Stedman and Hutchinson, comps. A Library of American Literature: An Anthology in Eleven Volumes. 1891. Vol. V: Literature of the Republic, Part II., 18211834
Captain Downing Carries the News to Old Hickory
By Seba Smith (17921868)
[From Life and Writings of Major Jack Downing, of Downingville, State of Maine. 1833.]
WASHINGTON CITY, Nov. 5, 1832.
To the editor of the Portland Courier, in the Mariners Church building, 2d story, eastern end, Fore Street, Portland, away down east, in the State of Maine.
MY DEAR OLD FRIEND.Here I am back again to Washington, though Ive been as far as Baltimore on my way down east to see you and the rest of my uncles and aunts and couzins. And what do you think I posted back to Washington for? I can tell you. When I got to Baltimore I met an express coming on full chisel from Philadelphia, to carry the news to Washington that Pennsylvania had gone all hollow for Old Hickorys second election. The poor fellow that was carrying it had got so out of breath, that he declared he couldnt go no further if the President never heard of it.
Well, thinks I, it will be worth a journey back to Washington, jest to see the old ginerals eyes strike fire when he hears of it. So says I, Ill take it and carry it on for you if you are a mind to. He kind of hesitated at first, and was afraid I might play a trick upon him; but when he found out my name was Jack Downing, he jumped off his horse quick enough; Ill trust it with you, says he, as quick as I would with the President himself. So I jumped on and whipped up. And sure enough, as true as you are alive, I did get to Washington before dark, though I had but three hours to go it in, and its nearly forty miles. It was the smartest horse that ever I backed, except one that belongs to the President. But, poor fellow, hes so done tu I guess hell never run another express. Jest before I got to Washington, say about two miles from the city, the poor fellow keeled up and couldnt go another step. I had lost my hat on the way and was too much in a hurry to pick it up, and he had thrown me off twice and torn my coat pretty bad, so that I didnt look very trig to go through the city or go to the Presidents fine house. But notwithstanding, I knew the President would overlook it, considering the business I was coming upon; so I catched the express and pulled foot, right through Pennsylvany Avenue, without any hat, and torn coat sleeves and coat tail flying. The stage offered to carry me, but I thought I wouldnt stop for it.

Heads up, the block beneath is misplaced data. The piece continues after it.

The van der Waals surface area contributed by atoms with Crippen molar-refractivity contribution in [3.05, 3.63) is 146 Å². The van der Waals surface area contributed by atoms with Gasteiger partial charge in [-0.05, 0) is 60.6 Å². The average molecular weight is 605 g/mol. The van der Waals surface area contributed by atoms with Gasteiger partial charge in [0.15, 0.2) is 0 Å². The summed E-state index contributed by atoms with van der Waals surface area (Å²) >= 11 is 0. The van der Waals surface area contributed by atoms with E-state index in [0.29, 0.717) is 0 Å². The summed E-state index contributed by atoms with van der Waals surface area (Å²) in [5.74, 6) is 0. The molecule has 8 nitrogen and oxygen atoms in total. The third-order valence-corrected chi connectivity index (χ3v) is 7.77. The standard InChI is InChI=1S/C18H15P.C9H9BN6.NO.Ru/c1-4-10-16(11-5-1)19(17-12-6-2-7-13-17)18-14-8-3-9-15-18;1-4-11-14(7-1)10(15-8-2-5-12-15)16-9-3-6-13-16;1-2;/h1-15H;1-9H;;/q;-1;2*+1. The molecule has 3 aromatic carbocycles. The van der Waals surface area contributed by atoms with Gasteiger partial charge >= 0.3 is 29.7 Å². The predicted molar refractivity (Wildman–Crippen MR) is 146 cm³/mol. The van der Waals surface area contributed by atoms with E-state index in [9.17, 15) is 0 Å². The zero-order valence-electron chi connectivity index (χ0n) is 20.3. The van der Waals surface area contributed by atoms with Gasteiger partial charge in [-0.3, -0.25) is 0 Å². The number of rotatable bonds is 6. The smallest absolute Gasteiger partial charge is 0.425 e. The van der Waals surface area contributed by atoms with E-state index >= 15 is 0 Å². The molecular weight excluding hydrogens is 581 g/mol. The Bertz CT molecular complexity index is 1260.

Almost the first person I met was Mr. Duff Green. Says he, Capt. Downing, whats the matter? I held up the express and shook it at him, but never answered him a word, and pulled on. He turned and walked as fast as he could without running, and followed me. Pretty soon I met Mr. Gales of the Intelligencer, and says he, for mercy sake, Captain Downing, whats the matter? Have you been chased by a wolf, or Governor Houston, or have you got news from Pennsylvania? I didnt turn to the right nor left, but shook the express at him and run like wild-fire.
When I came up to the Presidents house, the old gentleman was standing in the door. He stepped quicker than I ever see him before, and met me at the gate. Says he, my dear friend Downing, whats the matter? Has the United States Bank been trying to bribe you, and are you trying to run away from em? They may buy over Webster and Clay and such trash, but I knew if they touched you they would get the wrong pig by the ear. As he said this, Duff Green hove in sight, puffing and blowing, full speed.
Oh, said the President, Duff Green wants to have a lick at you, does he? Well dont retreat another step, Mr. Downing, Ill stand between you and harm. Upon that he called his boy and told him to bring his pistols in a moment. By this time I made out to get breath enough jest to say Pennsylvany, and to shake the express at him. The old mans color changed in a minute. Says he, come in, Mr. Downing, come in, set down, dont say a word to Duff. So in we went, and shut the door. Now, says the President, looking as though he would route a regiment in five minutes, now speak and let me know whether I am a dead man or alive.
Gineral, says I, its all over withI wont hear a word of it, says he, stomping his foot. His eyes flashed fire so that I trembled and almost fell backwards. But I see he didnt understand me. Dear gineral, says I, its all over with Clay and the Bankat that he clapt his hands and jumpt up like a boy. I never see the President jump before, as much as Ive been acquainted with him. In less than a minute he looked entirely like another man. His eyes were as calm and as bright as the moon jest coming out from behind a black thunder-cloud.
He clenched my hand and gave it such a shake, I didnt know but he would pull it off. Says he, Jack, I knew Pennsylvany never would desert me, and if she has gone for me Im safe. And now if I dont make them are Bank chaps hug it, my name isnt Andrew Jackson. And after all, Jack, I aint so glad on my own account, that Im re-elected, as I am for the country and Mr. Van Buren. This election has all been on Mr. Van Burens account; and we shall get him in now to be President after me. And you know, Jack, that hes the only man after me, thats fit to govern this country.